The AEC in 10 years time
According to an article written just after the British decided to exit the European Union and published in the East Asia Forum, ‘The AEC blueprint involves much more than economic integration; it is about concerted domestic reform and good governance, which has potential benefits for all. The drive towards a more inclusive Asean is already embodied in the text of the Asean blueprints; the challenge is in their implementation.’ With Brexit having repercussions beyond just Britain and Europe, the question must be asked about where the AEC is likely to be by 2025.
The AEC Blueprint 2025 talks about creating ‘effective, efficient, coherent and responsive regulations, and Good Regulatory Practice (GRP)’. As the East Asia Forum article notes, ‘Better performing institutions — as reflected in regulatory quality, government effectiveness and control of corruption as well as reduced administrative burden on firms — enhance investment attractiveness and increase foreign investment inflows.’ Of course, that would have been, and probably still is, the mantra of the European Union.
By improving the ‘ease of doing business’ in Asean, small and medium enterprises (SMEs) can benefit as much as large companies, and this encourages entrepreneurship. Improving the business environment for SMEs helps to increase total employment and household income.
‘Currently there is a huge gap in how Asean member states perform on the World Bank’s governance indicators. Singapore ranks among the best in the world; Brunei Darussalam and Malaysia are the next best in Asean; while Laos and Myanmar bring up the rear among the Asean countries and remain very far down the global average.’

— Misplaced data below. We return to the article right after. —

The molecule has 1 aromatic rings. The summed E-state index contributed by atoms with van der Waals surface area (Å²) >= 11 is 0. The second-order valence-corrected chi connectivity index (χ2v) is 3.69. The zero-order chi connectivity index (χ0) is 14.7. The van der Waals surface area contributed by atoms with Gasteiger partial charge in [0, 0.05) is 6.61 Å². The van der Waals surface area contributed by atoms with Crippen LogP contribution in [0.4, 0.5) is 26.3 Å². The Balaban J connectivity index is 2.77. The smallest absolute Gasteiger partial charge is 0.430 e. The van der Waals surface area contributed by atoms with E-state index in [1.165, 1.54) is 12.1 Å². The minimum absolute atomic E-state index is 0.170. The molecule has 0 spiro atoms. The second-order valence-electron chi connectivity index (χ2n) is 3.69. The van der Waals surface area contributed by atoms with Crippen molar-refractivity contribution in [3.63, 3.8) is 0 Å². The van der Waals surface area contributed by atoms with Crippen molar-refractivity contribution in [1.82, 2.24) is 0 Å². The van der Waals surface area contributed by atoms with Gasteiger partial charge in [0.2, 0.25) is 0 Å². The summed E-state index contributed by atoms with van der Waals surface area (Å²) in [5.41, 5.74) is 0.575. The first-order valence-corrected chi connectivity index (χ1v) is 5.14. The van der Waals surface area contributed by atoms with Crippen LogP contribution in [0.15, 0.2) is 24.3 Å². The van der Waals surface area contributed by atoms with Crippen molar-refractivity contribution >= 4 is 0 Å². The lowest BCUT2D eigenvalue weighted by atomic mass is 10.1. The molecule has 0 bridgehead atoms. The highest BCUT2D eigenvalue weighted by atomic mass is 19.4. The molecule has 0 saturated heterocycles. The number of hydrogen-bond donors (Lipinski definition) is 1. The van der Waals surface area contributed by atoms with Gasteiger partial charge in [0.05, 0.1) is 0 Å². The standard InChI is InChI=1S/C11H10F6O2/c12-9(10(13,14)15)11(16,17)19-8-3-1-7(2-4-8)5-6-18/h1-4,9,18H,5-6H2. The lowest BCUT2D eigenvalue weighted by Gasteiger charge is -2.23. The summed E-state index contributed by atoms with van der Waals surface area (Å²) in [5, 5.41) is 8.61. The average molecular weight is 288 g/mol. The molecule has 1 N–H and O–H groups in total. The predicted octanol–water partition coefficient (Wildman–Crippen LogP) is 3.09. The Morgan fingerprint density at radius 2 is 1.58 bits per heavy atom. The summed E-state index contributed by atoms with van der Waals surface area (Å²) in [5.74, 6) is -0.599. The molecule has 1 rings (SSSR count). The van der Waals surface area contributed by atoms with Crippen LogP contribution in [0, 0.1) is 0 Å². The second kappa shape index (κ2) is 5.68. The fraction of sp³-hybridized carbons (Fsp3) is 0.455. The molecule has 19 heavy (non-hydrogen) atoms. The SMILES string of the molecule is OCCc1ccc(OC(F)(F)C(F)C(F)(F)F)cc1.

That said, ‘Asean provides many examples of successful development to learn from and emulate in institutionalising good regulatory practice. For example, Vietnam’s Project 30 and Malaysia’s PEMUDAH could provide a model for future institutions in less developed Asean economies, ‘ notes the East Asia Forum piece.
Vietnam’s Project 30 is the comprehensive inventory, review and simplification of all administrative procedures on the four levels of government. ‘Project 30 resulted in an accessible electronic database of about 5000 existing administrative procedures. 93 percent of those procedures had been simplified by December 2014, and enhanced investors’ confidence in Vietnam’s reform efforts.’
In Malaysia, the PEMUDAH Task Force, which was made up of senior government officials and prominent business people, ‘has been central to the country’s drive to reform and modernise regulations.’ Of course these reforms are completely internal to the countries concerned and designed to enhance their singular position as potential places for international investment, but even so, the knock-on effect should run right through the AEC over time.
Continued next issue